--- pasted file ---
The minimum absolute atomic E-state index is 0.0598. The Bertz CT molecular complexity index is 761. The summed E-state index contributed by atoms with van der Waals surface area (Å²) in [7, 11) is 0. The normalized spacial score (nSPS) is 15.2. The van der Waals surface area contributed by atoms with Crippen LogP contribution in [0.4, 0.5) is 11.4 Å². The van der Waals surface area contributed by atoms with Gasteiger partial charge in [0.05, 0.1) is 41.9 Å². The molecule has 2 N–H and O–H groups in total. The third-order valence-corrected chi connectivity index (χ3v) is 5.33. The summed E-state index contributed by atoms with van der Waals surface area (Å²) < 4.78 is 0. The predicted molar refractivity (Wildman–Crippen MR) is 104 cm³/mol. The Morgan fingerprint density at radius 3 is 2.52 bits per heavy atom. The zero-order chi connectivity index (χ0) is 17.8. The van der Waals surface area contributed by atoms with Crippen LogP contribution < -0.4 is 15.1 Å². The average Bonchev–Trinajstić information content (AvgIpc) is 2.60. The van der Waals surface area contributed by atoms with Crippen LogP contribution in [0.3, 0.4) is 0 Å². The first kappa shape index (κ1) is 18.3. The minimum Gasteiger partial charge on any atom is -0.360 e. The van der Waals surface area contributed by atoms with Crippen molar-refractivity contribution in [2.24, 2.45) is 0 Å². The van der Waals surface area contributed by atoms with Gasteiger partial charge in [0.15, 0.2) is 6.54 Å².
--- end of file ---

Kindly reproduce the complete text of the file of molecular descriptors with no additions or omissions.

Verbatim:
The minimum absolute atomic E-state index is 0.0598. The Bertz CT molecular complexity index is 761. The summed E-state index contributed by atoms with van der Waals surface area (Å²) in [7, 11) is 0. The normalized spacial score (nSPS) is 15.2. The van der Waals surface area contributed by atoms with Crippen LogP contribution in [0.4, 0.5) is 11.4 Å². The van der Waals surface area contributed by atoms with Gasteiger partial charge in [0.05, 0.1) is 41.9 Å². The molecule has 2 N–H and O–H groups in total. The third-order valence-corrected chi connectivity index (χ3v) is 5.33. The summed E-state index contributed by atoms with van der Waals surface area (Å²) < 4.78 is 0. The predicted molar refractivity (Wildman–Crippen MR) is 104 cm³/mol. The Morgan fingerprint density at radius 3 is 2.52 bits per heavy atom. The zero-order chi connectivity index (χ0) is 17.8. The van der Waals surface area contributed by atoms with Crippen LogP contribution < -0.4 is 15.1 Å². The average Bonchev–Trinajstić information content (AvgIpc) is 2.60. The van der Waals surface area contributed by atoms with Crippen LogP contribution in [0.3, 0.4) is 0 Å². The first kappa shape index (κ1) is 18.3. The minimum Gasteiger partial charge on any atom is -0.360 e. The van der Waals surface area contributed by atoms with Crippen molar-refractivity contribution in [2.24, 2.45) is 0 Å². The van der Waals surface area contributed by atoms with Gasteiger partial charge in [0.15, 0.2) is 6.54 Å².